I was so in favour of the concept of a hybrid RAV4 I had to do significant amounts of research just to make sure such a thing had truly not existed yet. I was convinced Toyota had produced a hybrid RAV4 in the past – surely they did, it just makes so much sense as a trailblazer in both the hybrid and compact crossover fields. They hadn’t, though. This truly is the first ever RAV4 Hybrid.

One might expect that the company that epitomizes “hybrid” courtesy of the Prius, which by the way now spans three decades, would be a cinch to have a hybrid powertrain bolted into its ultra-popular crossover. Hell, even Ford did it with the Escape (for a while). It took until a year after luxury offshoot Lexus put this powertrain into the NX 300h that it comes to the RAV4.

Oh, and if you’re thinking, “What about the RAV4 EV”? That was a California-only anomaly.

Point is, the RAV4 is now available with hybrid power and I personally think that’s a good decision.

The blue paint on the outside was an equally good decision, this bold colour adds a bit more character to the RAV4 and gives it a visual presence I thoroughly enjoyed – then I opened the door.

Holy brown bonanza, Batman! The seats, door trim and dashboard sport the same horrific orange-brown hue you might see on an aging C-list actor. I was frightened and confused. Other than the offensive colour though, the RAV4 interior is kind of nice. The centre console is interesting with odd-shaped storage bins but not too quirky, the infotainment screen and climate controls make decent sense and the steering wheel is an up-spec leather-stitched affair with reasonably convincing fake aluminum trim. The gauges are simple but colourful and the centre TFT screen provides a wealth of clear information for the driver.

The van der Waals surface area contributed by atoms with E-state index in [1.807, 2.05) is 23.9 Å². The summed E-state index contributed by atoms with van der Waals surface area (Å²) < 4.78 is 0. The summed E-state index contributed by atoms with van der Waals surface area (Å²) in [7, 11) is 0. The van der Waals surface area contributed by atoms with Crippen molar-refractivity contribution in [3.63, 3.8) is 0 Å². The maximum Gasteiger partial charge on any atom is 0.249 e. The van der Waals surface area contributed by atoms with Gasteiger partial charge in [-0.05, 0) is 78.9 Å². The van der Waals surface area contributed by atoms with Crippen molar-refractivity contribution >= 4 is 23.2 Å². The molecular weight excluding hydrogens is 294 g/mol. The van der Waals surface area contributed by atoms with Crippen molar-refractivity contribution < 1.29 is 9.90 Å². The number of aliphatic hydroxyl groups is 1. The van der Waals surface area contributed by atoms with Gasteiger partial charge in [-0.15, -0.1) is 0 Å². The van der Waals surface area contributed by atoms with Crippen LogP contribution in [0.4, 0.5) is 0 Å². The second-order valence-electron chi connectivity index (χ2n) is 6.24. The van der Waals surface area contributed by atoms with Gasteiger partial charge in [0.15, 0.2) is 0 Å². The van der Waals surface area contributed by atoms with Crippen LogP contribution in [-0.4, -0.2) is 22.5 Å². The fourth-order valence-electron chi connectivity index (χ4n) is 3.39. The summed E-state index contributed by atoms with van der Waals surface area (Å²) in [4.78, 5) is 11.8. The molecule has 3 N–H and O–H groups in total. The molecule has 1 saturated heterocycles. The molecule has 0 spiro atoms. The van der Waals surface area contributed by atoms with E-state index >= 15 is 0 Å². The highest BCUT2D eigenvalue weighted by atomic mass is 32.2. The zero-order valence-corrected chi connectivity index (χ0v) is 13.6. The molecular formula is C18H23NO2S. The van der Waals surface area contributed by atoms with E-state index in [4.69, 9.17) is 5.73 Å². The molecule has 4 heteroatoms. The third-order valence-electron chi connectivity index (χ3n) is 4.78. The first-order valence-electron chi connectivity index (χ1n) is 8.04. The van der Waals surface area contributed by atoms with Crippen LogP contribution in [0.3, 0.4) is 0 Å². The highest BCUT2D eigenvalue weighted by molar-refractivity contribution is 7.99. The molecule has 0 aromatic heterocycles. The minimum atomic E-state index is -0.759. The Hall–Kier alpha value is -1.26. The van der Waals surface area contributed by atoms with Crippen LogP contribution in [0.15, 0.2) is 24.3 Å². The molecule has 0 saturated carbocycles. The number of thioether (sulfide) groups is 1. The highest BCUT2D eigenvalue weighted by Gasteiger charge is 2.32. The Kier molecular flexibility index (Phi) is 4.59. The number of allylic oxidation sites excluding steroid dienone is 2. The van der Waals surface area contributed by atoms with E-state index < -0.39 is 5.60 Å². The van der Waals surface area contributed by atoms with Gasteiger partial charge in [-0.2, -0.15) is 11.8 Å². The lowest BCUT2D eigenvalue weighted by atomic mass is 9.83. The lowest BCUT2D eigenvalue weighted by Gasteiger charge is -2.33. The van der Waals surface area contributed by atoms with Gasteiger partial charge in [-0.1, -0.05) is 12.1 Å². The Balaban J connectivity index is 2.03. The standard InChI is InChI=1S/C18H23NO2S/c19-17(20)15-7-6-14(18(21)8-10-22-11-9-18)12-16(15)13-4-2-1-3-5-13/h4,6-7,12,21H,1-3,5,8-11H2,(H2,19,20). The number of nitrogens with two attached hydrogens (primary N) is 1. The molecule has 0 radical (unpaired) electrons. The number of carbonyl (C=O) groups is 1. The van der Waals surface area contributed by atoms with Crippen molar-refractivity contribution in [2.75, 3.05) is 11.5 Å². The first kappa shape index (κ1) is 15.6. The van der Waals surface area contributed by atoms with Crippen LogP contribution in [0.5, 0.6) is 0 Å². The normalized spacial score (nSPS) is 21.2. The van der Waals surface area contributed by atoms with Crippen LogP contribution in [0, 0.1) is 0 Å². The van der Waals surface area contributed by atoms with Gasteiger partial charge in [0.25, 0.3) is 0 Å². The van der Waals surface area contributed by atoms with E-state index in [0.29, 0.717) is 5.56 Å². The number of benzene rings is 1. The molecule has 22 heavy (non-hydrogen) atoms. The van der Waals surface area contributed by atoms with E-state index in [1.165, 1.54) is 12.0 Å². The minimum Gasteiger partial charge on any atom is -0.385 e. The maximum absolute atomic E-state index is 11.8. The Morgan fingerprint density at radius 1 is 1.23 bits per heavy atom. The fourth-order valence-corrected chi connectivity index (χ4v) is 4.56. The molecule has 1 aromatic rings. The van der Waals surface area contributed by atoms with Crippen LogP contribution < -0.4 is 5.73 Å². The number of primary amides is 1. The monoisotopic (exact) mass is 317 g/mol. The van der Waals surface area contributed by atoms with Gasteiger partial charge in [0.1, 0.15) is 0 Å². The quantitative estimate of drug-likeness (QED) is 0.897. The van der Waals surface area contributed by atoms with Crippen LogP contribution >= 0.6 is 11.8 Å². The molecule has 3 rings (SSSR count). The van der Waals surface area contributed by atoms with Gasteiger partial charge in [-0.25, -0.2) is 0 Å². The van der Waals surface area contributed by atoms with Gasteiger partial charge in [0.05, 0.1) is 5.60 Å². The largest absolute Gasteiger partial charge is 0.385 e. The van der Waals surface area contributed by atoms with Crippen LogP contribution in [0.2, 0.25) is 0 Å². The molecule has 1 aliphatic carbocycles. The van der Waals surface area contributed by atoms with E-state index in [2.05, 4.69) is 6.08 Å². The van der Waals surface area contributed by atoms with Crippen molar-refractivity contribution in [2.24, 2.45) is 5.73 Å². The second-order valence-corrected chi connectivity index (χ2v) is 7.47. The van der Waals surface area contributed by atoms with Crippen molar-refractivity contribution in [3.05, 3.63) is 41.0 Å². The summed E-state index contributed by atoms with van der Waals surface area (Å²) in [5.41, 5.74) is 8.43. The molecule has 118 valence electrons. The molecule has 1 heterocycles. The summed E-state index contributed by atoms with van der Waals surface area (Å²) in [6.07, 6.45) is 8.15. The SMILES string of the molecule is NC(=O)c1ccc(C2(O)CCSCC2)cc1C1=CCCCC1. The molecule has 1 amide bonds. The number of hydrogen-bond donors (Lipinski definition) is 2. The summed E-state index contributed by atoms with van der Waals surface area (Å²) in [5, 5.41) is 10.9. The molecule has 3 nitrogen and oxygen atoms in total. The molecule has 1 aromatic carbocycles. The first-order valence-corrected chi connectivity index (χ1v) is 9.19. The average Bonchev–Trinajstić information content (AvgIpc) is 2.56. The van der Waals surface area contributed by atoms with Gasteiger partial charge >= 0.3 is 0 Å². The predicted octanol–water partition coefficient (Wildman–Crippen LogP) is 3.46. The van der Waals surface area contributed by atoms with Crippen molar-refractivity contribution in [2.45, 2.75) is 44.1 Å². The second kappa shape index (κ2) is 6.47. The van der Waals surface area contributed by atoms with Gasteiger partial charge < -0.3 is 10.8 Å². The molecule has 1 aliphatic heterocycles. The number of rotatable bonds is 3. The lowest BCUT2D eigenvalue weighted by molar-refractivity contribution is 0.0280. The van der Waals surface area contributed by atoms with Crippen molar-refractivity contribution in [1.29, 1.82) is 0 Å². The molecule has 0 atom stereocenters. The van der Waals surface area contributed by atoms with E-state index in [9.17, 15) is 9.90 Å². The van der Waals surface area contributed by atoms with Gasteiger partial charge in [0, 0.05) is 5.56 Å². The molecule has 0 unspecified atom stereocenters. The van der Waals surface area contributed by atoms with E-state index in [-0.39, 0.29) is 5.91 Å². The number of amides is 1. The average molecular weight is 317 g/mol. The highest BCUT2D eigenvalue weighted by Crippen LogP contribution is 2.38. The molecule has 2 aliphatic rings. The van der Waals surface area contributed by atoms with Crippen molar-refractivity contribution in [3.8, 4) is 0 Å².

Ergonomically everything was right about where you would expect it, with only the tuning knob a bit of a reach for my below-spec arm length [T-Rex spec –Ed.].

We did a detailed dive into Toyota’s infotainment system during our Corolla long-term test, the RAV4 Hybrid adds some hybrid-specific powertrain graphics and metering plus a drive performance report to that system. It’s a good-looking one, and I found myself using it more than the very useful split-screen homepage just because I liked the aesthetics.

Underneath all the main controls there’s a row of buttons for the drive modes (EV, Eco, Sport) seat warmers, windscreen de-fogger, USB and 12V outlet. To the left of the steering wheel are buttons for the steering wheel heater (yeeeeeaassssss!!!) lane-departure warning and power mirrors. There are even memory seat buttons for the driver seat – fancy.

Also on Autos.ca: Test Drive: 2014 Subaru XV Crosstrek Hybrid

The Technology Package here added a JBL 11-speaker sound system, auto high beam, dynamic radar cruise, the lane-departure warning, front and rear parking assist and a birds-eye view monitor as well as pre-collision with pedestrian detection. At $2,675 it’s probably a reasonable omission from your list, as a rear-view camera and blind-spot detection plus normal cruise are all standard on the Limited trim anyway, as is that heated steering wheel, the 18-inch alloys, the power tailgate and an itty-bitty sunroof.

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